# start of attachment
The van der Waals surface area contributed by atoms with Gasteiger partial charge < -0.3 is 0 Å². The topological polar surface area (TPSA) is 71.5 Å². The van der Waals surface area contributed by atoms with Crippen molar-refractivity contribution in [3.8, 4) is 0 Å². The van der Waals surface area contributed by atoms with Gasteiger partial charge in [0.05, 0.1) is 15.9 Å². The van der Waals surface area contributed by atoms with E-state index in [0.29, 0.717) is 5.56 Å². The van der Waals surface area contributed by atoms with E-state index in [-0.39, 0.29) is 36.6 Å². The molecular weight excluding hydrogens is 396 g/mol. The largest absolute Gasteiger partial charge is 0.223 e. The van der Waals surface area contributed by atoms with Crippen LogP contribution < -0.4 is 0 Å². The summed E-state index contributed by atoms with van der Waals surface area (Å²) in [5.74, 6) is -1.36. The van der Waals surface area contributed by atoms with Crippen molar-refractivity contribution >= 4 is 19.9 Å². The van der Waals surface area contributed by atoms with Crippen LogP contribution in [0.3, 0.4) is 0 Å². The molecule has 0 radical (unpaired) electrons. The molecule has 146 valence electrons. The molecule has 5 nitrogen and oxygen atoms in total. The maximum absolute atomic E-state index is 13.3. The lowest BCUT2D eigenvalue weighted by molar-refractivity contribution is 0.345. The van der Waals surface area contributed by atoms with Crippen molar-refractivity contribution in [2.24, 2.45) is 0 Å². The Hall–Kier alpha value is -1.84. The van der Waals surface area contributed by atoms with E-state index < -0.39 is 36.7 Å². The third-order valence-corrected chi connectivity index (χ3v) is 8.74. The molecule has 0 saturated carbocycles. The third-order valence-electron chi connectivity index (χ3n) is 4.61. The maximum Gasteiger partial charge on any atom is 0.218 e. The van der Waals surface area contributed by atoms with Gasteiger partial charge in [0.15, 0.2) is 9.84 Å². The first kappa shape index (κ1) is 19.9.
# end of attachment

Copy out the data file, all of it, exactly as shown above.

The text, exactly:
The van der Waals surface area contributed by atoms with Gasteiger partial charge < -0.3 is 0 Å². The topological polar surface area (TPSA) is 71.5 Å². The van der Waals surface area contributed by atoms with Crippen molar-refractivity contribution in [3.8, 4) is 0 Å². The van der Waals surface area contributed by atoms with Gasteiger partial charge in [0.05, 0.1) is 15.9 Å². The van der Waals surface area contributed by atoms with E-state index in [0.29, 0.717) is 5.56 Å². The van der Waals surface area contributed by atoms with E-state index in [-0.39, 0.29) is 36.6 Å². The molecular weight excluding hydrogens is 396 g/mol. The largest absolute Gasteiger partial charge is 0.223 e. The van der Waals surface area contributed by atoms with Crippen LogP contribution < -0.4 is 0 Å². The summed E-state index contributed by atoms with van der Waals surface area (Å²) in [5.74, 6) is -1.36. The van der Waals surface area contributed by atoms with Crippen molar-refractivity contribution >= 4 is 19.9 Å². The van der Waals surface area contributed by atoms with Crippen LogP contribution in [0.3, 0.4) is 0 Å². The molecule has 0 radical (unpaired) electrons. The molecule has 146 valence electrons. The molecule has 5 nitrogen and oxygen atoms in total. The maximum absolute atomic E-state index is 13.3. The lowest BCUT2D eigenvalue weighted by molar-refractivity contribution is 0.345. The van der Waals surface area contributed by atoms with Crippen molar-refractivity contribution in [2.24, 2.45) is 0 Å². The Hall–Kier alpha value is -1.84. The van der Waals surface area contributed by atoms with E-state index < -0.39 is 36.7 Å². The third-order valence-corrected chi connectivity index (χ3v) is 8.74. The molecule has 0 saturated carbocycles. The third-order valence-electron chi connectivity index (χ3n) is 4.61. The maximum Gasteiger partial charge on any atom is 0.218 e. The van der Waals surface area contributed by atoms with Gasteiger partial charge in [0.15, 0.2) is 9.84 Å². The first kappa shape index (κ1) is 19.9.